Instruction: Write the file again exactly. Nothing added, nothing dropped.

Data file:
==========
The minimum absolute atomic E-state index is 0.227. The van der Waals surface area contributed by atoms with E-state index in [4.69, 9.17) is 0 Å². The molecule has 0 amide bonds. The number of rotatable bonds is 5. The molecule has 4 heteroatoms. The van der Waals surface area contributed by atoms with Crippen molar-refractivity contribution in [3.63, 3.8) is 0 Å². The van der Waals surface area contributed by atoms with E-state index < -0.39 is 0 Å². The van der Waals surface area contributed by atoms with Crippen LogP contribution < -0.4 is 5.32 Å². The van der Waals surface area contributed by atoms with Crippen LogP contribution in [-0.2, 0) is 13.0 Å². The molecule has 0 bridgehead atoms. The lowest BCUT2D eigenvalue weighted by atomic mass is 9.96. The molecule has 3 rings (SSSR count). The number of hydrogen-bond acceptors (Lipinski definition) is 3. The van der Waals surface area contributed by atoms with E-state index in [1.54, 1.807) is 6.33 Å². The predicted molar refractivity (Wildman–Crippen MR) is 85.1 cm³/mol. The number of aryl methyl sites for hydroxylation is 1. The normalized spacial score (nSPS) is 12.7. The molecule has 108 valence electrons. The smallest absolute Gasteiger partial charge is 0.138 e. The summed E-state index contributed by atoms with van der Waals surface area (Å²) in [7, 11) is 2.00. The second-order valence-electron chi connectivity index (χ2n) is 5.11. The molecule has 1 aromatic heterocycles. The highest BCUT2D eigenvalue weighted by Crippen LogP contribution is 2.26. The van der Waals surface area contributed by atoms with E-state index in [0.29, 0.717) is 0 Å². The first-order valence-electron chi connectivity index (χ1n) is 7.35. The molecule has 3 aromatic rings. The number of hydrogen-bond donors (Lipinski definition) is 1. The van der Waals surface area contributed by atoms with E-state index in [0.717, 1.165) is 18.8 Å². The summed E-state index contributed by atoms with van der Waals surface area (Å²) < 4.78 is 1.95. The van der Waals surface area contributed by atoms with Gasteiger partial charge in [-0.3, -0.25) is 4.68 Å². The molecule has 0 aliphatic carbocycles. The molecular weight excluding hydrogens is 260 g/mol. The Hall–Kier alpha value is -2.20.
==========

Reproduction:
The minimum absolute atomic E-state index is 0.227. The van der Waals surface area contributed by atoms with E-state index in [4.69, 9.17) is 0 Å². The molecule has 0 amide bonds. The number of rotatable bonds is 5. The molecule has 4 heteroatoms. The van der Waals surface area contributed by atoms with Crippen molar-refractivity contribution in [3.63, 3.8) is 0 Å². The van der Waals surface area contributed by atoms with E-state index < -0.39 is 0 Å². The van der Waals surface area contributed by atoms with Crippen LogP contribution < -0.4 is 5.32 Å². The van der Waals surface area contributed by atoms with Crippen LogP contribution in [-0.2, 0) is 13.0 Å². The molecule has 0 bridgehead atoms. The lowest BCUT2D eigenvalue weighted by atomic mass is 9.96. The molecule has 3 rings (SSSR count). The number of hydrogen-bond acceptors (Lipinski definition) is 3. The van der Waals surface area contributed by atoms with E-state index in [1.54, 1.807) is 6.33 Å². The predicted molar refractivity (Wildman–Crippen MR) is 85.1 cm³/mol. The number of aryl methyl sites for hydroxylation is 1. The normalized spacial score (nSPS) is 12.7. The molecule has 108 valence electrons. The smallest absolute Gasteiger partial charge is 0.138 e. The summed E-state index contributed by atoms with van der Waals surface area (Å²) in [7, 11) is 2.00. The second-order valence-electron chi connectivity index (χ2n) is 5.11. The molecule has 1 aromatic heterocycles. The highest BCUT2D eigenvalue weighted by Crippen LogP contribution is 2.26. The van der Waals surface area contributed by atoms with E-state index in [0.29, 0.717) is 0 Å². The first-order valence-electron chi connectivity index (χ1n) is 7.35. The molecule has 3 aromatic rings. The number of hydrogen-bond donors (Lipinski definition) is 1. The van der Waals surface area contributed by atoms with E-state index in [0.717, 1.165) is 18.8 Å². The summed E-state index contributed by atoms with van der Waals surface area (Å²) < 4.78 is 1.95. The van der Waals surface area contributed by atoms with Gasteiger partial charge in [-0.3, -0.25) is 4.68 Å². The molecule has 0 aliphatic carbocycles. The molecular weight excluding hydrogens is 260 g/mol. The Hall–Kier alpha value is -2.20.